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How to conduct professional video conferences

Remote work relies on collaboration tools for business communication, however, companies must ensure employees conduct meetings safely and appropriately.

Indian woman teacher wear wireless headset video calling on laptop

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The coronavirus pandemic turned the enterprise upside down, forcing businesses to uproot employees from offices and quickly shift to remote work. This change ended up being more successful than people expected, with many organizations realizing how easily their staff can operate from home. 

While the workforce was already moving toward remote work, the pandemic undoubtedly accelerated the process. Prior to the crisis, more than half of US organizations (63%) had up to a quarter of employees working in remote or at-home environments, but three-quarters of those organizations reported that more than 75% of their workforce is now working from home, according to a Pulse Secure’s 2020 Remote Work From Home Cybersecurity Report

The report also found that the majority of US organizations (84%) said they expect a more permanent remote work adoption after the coronavirus passes. The success of remote work can be attributed to technology, specifically video conferencing platforms. 

SEE: Teleconferencing policy (TechRepublic Premium)

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Popular video conferencing platforms exploded in usage as a result of COVID-19. With physical interaction not being an option, people turned to their laptops and smartphones to connect with friends, celebrate family gatherings, host business meetings, and enjoy virtual happy hours.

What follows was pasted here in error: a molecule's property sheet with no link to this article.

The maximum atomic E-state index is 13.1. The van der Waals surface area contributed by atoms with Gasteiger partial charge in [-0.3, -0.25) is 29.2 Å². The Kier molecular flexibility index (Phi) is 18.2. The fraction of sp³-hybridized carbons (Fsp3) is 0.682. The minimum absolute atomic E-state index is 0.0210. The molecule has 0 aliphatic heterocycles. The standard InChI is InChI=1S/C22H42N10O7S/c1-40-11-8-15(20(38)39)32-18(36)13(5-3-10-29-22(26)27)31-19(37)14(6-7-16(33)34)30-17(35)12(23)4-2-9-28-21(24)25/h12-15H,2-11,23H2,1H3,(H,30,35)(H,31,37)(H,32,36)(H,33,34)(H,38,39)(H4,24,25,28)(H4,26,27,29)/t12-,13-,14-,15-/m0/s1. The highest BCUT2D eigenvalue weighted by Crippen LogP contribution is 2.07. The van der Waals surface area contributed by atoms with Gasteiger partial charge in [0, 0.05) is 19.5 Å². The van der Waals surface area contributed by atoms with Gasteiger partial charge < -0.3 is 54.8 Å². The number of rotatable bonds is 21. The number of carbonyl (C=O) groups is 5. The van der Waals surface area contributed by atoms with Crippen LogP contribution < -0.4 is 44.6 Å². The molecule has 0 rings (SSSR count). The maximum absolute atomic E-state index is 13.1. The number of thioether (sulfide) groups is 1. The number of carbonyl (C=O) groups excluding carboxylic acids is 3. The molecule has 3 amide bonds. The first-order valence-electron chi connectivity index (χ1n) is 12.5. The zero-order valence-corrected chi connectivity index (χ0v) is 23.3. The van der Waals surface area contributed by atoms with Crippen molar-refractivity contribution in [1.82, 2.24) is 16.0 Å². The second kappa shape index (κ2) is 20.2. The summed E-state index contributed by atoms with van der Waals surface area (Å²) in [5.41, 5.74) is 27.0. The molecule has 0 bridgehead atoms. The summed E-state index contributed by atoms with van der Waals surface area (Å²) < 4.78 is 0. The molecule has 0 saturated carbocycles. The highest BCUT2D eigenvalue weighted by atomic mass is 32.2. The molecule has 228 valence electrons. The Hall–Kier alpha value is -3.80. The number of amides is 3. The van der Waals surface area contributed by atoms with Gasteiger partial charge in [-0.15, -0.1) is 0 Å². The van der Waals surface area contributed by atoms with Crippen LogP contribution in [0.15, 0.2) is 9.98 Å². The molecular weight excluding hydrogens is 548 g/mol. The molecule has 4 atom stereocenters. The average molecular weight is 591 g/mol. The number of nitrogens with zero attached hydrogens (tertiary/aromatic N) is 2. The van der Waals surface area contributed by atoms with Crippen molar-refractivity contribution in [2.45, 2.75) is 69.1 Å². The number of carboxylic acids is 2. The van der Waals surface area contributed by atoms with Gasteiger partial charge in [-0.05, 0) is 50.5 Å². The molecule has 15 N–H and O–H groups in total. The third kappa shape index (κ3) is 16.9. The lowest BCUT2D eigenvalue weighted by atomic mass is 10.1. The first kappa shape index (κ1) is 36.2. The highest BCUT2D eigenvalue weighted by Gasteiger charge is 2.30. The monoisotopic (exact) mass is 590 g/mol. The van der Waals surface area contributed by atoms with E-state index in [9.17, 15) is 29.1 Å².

“All the vendors in the online meetings market are reporting dramatic increases in monthly active user counts that are several times higher than they saw in the March 1 to June 1 period last year,” said Mike Fasciani, senior research director at Gartner.  

“Beyond the increases in monthly active users, they are also reporting that more attendees join these online meetings with their video cameras turned on,” Fasciani added. “This makes sense given the desire for friends, colleagues, and families to stay better connected during the pandemic.”  

Cisco’s Webex had more than 500 million participants generate 25 billion meeting minutes in April alone, which is more than triple its normal volume. Between February and April of 2020, other popular collaboration tools also saw explosive growth, including Zoom (552%), GoToMeeting (442%), Slack (215%), and Skype for Business (166%), according to Aternity’s Remote Work Productivity Tracker report. 

SEE: Video and online conferencing policy (TechRepublic Premium)

“In my conversations with clients, nearly all anticipate maintaining use of the video conferencing service they initiated during the pandemic,” Fasciani said. “They see the benefits of expanded reach, better engagement amongst their colleagues, and the likely cost savings that will come through reduced travel expenses and perhaps even opportunities to reduce their physical footprint in office facilities.”    

However, conducting meetings on these platforms definitely feels different than in person, and can be challenging for professionals who haven’t worked with them often. Easy mistakes can be made, whether it’s forgetting to unmute yourself, neglecting to mute yourself, not testing your equipment, wearing your pajamas, or having distractions in the background. 

Guidelines for how to correctly behave and maneuver online meetings can be extremely useful for workers, but many organizations don’t think to provide them. TechRepublic Premium’s Teleconferencing policy and Video and online conferencing policy can help organizations find a way to start.

The Teleconferencing policy outlines the company’s general expectations for how virtual conferences should look. The guide establishes the set of applications/tools the company will use, as well as the security standards, behavior, and etiquette it expects of its employees. 

SEE: Teleconferencing policy (TechRepublic Premium)

The Video and online conferencing policy dives in a little deeper, providing more detailed instructions specific to the video conferencing platform the organization decides to use. It also further addresses security standards, and it specifically outlines what is considered appropriate for an online work gathering. 

SEE: Video and online conferencing policy (TechRepublic Premium)

Whether a company is looking for a more general or detailed guide, having a policy in place is a good idea for executing successful, smooth remote conferences.